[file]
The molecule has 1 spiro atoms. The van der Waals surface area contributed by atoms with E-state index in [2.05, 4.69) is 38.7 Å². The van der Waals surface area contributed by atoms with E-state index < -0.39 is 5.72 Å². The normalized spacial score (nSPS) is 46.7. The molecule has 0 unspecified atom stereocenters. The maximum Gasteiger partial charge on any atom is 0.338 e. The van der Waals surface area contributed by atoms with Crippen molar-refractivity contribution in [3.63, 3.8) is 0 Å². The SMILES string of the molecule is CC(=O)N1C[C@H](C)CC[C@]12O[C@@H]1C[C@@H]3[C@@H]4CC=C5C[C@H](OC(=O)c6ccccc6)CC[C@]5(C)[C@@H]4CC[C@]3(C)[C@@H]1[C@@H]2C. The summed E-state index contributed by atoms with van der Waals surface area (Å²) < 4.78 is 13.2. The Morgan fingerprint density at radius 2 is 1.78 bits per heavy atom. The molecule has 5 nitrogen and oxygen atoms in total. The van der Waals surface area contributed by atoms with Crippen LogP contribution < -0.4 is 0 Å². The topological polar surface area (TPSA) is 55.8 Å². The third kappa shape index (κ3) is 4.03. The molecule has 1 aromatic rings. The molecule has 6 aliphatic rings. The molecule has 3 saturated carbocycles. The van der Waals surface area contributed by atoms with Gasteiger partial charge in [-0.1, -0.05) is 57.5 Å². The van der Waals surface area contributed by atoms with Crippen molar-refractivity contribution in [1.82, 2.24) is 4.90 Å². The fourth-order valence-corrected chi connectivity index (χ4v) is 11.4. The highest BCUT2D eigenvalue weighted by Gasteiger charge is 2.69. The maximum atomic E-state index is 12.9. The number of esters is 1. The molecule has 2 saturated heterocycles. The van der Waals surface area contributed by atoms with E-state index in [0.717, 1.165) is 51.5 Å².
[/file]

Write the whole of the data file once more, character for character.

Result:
The molecule has 1 spiro atoms. The van der Waals surface area contributed by atoms with E-state index in [2.05, 4.69) is 38.7 Å². The van der Waals surface area contributed by atoms with E-state index < -0.39 is 5.72 Å². The normalized spacial score (nSPS) is 46.7. The molecule has 0 unspecified atom stereocenters. The maximum Gasteiger partial charge on any atom is 0.338 e. The van der Waals surface area contributed by atoms with Crippen molar-refractivity contribution in [3.63, 3.8) is 0 Å². The SMILES string of the molecule is CC(=O)N1C[C@H](C)CC[C@]12O[C@@H]1C[C@@H]3[C@@H]4CC=C5C[C@H](OC(=O)c6ccccc6)CC[C@]5(C)[C@@H]4CC[C@]3(C)[C@@H]1[C@@H]2C. The summed E-state index contributed by atoms with van der Waals surface area (Å²) < 4.78 is 13.2. The Morgan fingerprint density at radius 2 is 1.78 bits per heavy atom. The molecule has 5 nitrogen and oxygen atoms in total. The van der Waals surface area contributed by atoms with Crippen LogP contribution < -0.4 is 0 Å². The topological polar surface area (TPSA) is 55.8 Å². The third kappa shape index (κ3) is 4.03. The molecule has 1 aromatic rings. The molecule has 6 aliphatic rings. The molecule has 3 saturated carbocycles. The van der Waals surface area contributed by atoms with Gasteiger partial charge in [-0.1, -0.05) is 57.5 Å². The van der Waals surface area contributed by atoms with Crippen molar-refractivity contribution in [1.82, 2.24) is 4.90 Å². The fourth-order valence-corrected chi connectivity index (χ4v) is 11.4. The highest BCUT2D eigenvalue weighted by Gasteiger charge is 2.69. The maximum atomic E-state index is 12.9. The number of esters is 1. The molecule has 2 saturated heterocycles. The van der Waals surface area contributed by atoms with E-state index in [0.717, 1.165) is 51.5 Å².